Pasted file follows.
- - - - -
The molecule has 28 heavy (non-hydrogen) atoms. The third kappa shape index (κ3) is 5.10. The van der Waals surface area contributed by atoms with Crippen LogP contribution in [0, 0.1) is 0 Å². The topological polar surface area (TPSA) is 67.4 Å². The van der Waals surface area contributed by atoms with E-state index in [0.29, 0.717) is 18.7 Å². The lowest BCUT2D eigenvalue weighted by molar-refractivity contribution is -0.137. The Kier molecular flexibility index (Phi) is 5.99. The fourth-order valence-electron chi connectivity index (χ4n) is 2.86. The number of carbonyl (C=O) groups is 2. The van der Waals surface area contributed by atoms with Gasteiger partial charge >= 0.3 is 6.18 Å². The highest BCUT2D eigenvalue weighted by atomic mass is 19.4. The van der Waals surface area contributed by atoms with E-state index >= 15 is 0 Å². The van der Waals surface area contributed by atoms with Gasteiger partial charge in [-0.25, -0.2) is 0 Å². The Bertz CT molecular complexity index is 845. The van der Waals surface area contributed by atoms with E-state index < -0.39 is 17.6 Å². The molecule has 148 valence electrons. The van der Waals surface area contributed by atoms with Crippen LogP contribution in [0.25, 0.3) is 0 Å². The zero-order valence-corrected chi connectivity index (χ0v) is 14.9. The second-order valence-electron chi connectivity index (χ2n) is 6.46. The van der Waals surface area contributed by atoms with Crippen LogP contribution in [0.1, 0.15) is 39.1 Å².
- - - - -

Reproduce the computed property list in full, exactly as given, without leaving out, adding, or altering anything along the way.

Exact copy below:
The molecule has 28 heavy (non-hydrogen) atoms. The third kappa shape index (κ3) is 5.10. The van der Waals surface area contributed by atoms with Crippen LogP contribution in [0, 0.1) is 0 Å². The topological polar surface area (TPSA) is 67.4 Å². The van der Waals surface area contributed by atoms with E-state index in [0.29, 0.717) is 18.7 Å². The lowest BCUT2D eigenvalue weighted by molar-refractivity contribution is -0.137. The Kier molecular flexibility index (Phi) is 5.99. The fourth-order valence-electron chi connectivity index (χ4n) is 2.86. The number of carbonyl (C=O) groups is 2. The van der Waals surface area contributed by atoms with Gasteiger partial charge >= 0.3 is 6.18 Å². The highest BCUT2D eigenvalue weighted by atomic mass is 19.4. The van der Waals surface area contributed by atoms with E-state index >= 15 is 0 Å². The van der Waals surface area contributed by atoms with Gasteiger partial charge in [-0.25, -0.2) is 0 Å². The Bertz CT molecular complexity index is 845. The van der Waals surface area contributed by atoms with E-state index < -0.39 is 17.6 Å². The molecule has 148 valence electrons. The van der Waals surface area contributed by atoms with Crippen LogP contribution in [0.25, 0.3) is 0 Å². The zero-order valence-corrected chi connectivity index (χ0v) is 14.9. The second-order valence-electron chi connectivity index (χ2n) is 6.46. The van der Waals surface area contributed by atoms with Crippen LogP contribution in [0.1, 0.15) is 39.1 Å².